Erdogan is on a highly controversial visit to staunch Israel defender Germany, made more tricky by his recent accusations directed at Israel.
The Turkish leader has branded Israel a “terror state” and repeatedly defended the Hamas militants who rule Gaza as “liberators” fighting for their land.
Erdogan did not repeat such statements in Berlin but nevertheless lashed out at Israel over its air and ground campaign in Gaza, triggered by the deadly October 7 attack by Hamas in Israel.
“Shooting hospitals or killing children does not exist in the Torah, you can’t do it,” he said at a joint press conference ahead of dinner with Scholz.
In talks with German President Frank-Walter Steinmeier earlier Friday, Erdogan had said that “Israel’s attacks on Palestinian lands must end and that the reaction from the whole world against human rights violations is important”, the Turkish presidency said in a statement.
But Scholz voiced backing for Israel’s war on Hamas, saying that long-term peace could not be forged in the region unless Hamas lost its ability to launch attacks.
“There is a need to make Israel’s self-defence possible and not to call it into question,” he said.
Erdogan has been increasingly critical of Israel’s war against Hamas, triggered after the Islamist group’s attack that Israel said killed around 1,200 people, mostly civilians, with around 240 hostages taken.
While Scholz travelled to Israel to offer Germany’s unconditional support, the Turkish leader has accused Israel of committing war crimes with its bombardment and ground incursion in Gaza.
The death toll there has hit 12,000, mostly civilians and including thousands of children, according to Gaza’s Hamas-run health ministry.
Ahead of his trip to Germany, Erdogan ramped up his verbal attacks against Israel, calling it a “terror state” and alleging the West was “trying to exonerate the murderers”.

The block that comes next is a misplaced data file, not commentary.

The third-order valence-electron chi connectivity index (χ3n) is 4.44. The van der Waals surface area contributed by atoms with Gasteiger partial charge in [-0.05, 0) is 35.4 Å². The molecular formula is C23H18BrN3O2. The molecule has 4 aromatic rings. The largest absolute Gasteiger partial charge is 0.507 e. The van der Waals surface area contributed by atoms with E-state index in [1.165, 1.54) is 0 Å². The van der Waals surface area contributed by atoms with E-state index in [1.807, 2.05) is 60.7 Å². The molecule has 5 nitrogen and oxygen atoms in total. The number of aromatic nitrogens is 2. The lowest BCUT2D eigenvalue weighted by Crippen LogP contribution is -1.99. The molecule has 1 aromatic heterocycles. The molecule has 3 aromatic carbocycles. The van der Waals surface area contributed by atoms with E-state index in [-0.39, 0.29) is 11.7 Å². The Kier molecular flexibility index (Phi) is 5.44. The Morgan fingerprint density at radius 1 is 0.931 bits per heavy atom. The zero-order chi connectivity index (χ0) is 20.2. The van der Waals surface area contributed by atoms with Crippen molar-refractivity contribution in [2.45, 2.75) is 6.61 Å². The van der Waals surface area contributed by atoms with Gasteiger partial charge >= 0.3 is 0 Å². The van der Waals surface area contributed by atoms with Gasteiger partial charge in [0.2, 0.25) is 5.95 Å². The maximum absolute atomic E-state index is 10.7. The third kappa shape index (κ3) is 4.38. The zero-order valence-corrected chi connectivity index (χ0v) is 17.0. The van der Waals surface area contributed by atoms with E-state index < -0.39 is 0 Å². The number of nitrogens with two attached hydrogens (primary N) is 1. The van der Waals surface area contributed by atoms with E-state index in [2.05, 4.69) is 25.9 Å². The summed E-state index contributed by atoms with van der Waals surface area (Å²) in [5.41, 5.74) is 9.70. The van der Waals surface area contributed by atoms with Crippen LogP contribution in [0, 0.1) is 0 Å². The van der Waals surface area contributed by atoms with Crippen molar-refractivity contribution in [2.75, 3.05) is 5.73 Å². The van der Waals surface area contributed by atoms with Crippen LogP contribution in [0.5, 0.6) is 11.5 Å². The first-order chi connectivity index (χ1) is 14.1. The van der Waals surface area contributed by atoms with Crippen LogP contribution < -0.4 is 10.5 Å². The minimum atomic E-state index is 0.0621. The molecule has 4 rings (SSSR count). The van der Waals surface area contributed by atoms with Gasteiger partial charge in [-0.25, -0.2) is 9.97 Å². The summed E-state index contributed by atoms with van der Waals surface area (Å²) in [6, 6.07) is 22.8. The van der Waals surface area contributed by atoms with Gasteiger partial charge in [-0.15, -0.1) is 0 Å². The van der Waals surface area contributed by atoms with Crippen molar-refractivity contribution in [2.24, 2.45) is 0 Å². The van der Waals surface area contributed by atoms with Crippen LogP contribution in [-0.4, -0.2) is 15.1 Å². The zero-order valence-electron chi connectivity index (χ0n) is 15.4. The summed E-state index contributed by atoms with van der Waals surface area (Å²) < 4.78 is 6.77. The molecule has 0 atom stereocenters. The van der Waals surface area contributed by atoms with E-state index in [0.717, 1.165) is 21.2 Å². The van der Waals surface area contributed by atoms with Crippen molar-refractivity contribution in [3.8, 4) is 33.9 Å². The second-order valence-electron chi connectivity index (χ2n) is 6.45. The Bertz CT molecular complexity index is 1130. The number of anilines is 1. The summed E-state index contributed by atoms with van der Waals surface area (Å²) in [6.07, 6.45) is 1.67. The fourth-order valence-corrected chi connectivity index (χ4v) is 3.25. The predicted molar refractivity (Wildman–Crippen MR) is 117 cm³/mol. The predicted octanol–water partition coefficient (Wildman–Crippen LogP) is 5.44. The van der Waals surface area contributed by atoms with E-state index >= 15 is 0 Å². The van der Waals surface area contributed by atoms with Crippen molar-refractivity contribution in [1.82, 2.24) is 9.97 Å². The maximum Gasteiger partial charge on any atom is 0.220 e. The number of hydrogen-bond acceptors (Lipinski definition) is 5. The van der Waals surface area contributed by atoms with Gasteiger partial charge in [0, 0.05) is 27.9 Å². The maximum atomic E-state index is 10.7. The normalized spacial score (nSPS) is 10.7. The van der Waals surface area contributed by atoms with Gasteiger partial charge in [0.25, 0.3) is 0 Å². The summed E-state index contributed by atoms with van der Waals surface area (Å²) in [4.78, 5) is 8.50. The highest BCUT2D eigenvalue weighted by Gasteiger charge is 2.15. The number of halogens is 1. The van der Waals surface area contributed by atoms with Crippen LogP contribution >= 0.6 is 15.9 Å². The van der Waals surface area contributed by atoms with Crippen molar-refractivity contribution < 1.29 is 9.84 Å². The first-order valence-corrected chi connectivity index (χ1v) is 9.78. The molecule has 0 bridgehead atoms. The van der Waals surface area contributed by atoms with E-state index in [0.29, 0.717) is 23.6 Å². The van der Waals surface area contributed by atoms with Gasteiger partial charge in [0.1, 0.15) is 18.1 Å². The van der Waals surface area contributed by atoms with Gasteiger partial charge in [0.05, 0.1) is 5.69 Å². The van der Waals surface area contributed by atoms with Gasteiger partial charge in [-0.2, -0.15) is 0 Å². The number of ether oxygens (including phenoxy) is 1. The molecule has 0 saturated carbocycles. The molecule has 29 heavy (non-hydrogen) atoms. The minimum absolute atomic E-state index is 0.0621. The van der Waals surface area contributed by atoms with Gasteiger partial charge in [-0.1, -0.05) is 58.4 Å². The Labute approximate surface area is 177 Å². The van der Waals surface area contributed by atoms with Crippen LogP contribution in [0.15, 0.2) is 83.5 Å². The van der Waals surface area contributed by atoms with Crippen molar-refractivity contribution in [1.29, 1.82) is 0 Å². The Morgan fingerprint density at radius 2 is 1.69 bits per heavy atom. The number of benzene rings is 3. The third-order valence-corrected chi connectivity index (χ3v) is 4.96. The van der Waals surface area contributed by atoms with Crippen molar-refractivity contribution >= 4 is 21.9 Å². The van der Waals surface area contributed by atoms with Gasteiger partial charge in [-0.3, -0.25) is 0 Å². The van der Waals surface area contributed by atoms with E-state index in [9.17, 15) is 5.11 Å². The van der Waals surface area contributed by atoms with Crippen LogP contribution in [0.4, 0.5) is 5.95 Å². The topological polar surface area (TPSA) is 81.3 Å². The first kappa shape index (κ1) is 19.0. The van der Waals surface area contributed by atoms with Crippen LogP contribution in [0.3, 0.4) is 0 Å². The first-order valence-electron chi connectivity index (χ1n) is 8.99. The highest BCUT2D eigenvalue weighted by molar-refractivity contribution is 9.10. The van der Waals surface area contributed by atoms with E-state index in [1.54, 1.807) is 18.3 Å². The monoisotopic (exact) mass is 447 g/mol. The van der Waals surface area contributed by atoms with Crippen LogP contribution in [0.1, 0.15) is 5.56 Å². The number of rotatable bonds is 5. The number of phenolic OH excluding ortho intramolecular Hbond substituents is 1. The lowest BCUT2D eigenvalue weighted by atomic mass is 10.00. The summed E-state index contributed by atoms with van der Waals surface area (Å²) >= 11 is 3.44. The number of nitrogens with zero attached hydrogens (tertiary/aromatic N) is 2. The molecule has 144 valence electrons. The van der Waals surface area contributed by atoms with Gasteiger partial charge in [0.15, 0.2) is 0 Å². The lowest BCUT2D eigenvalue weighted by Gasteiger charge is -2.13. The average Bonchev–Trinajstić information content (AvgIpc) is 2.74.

In Berlin, Erdogan denied that his attacks against Israel were anti-Semitic, saying that he had “fought against anti-Semitism“.
Instead, he suggested that Germany, where anti-Semitism is illegal because of Berlin’s historic responsibilities over the Holocaust, was limited in its ability to speak freely about the Israel-Hamas war.
“I speak freely because we do not owe Israel anything. We did not go through the Holocaust,” Erdogan said, suggesting that Germany carried a “psychological debt”.
“If we were in debt, we could not talk so freely. But those who are in debt cannot talk freely,” he said.
Erdogan’s stance had sparked questions over the decision to host him at this time, with the opposition conservatives and even the liberal FDP, a member of Scholz’s coalition, urging the chancellor to scrap the invitation.
The Frankfurter Allgemeine Zeitung daily said Germany offered the “ideal stage” for Erdogan to position himself as a voice for the “global south”.
“As the loudest critic of Israel, he is underlining his demand for leadership of the Islamic world,” it wrote.
Standing next to Erdogan, Scholz acknowledged “it is no secret” that both sides viewed the conflict differently.
“That’s why in these difficult moments, we need direct talks with each other,” he said.
Described as an “uncomfortable partner” by Scholz’s spokesman, Erdogan was on his first visit to Germany since 2020.
While ties between the two countries have always been uneasy, Berlin recognises that getting regional power Turkey onside was necessary to tackle thorny issues.
Germany is also home to the biggest Turkish diaspora, and a majority of Turks in the country are supporters of Erdogan, including former German international footballer Mesut Ozil.
Source : France24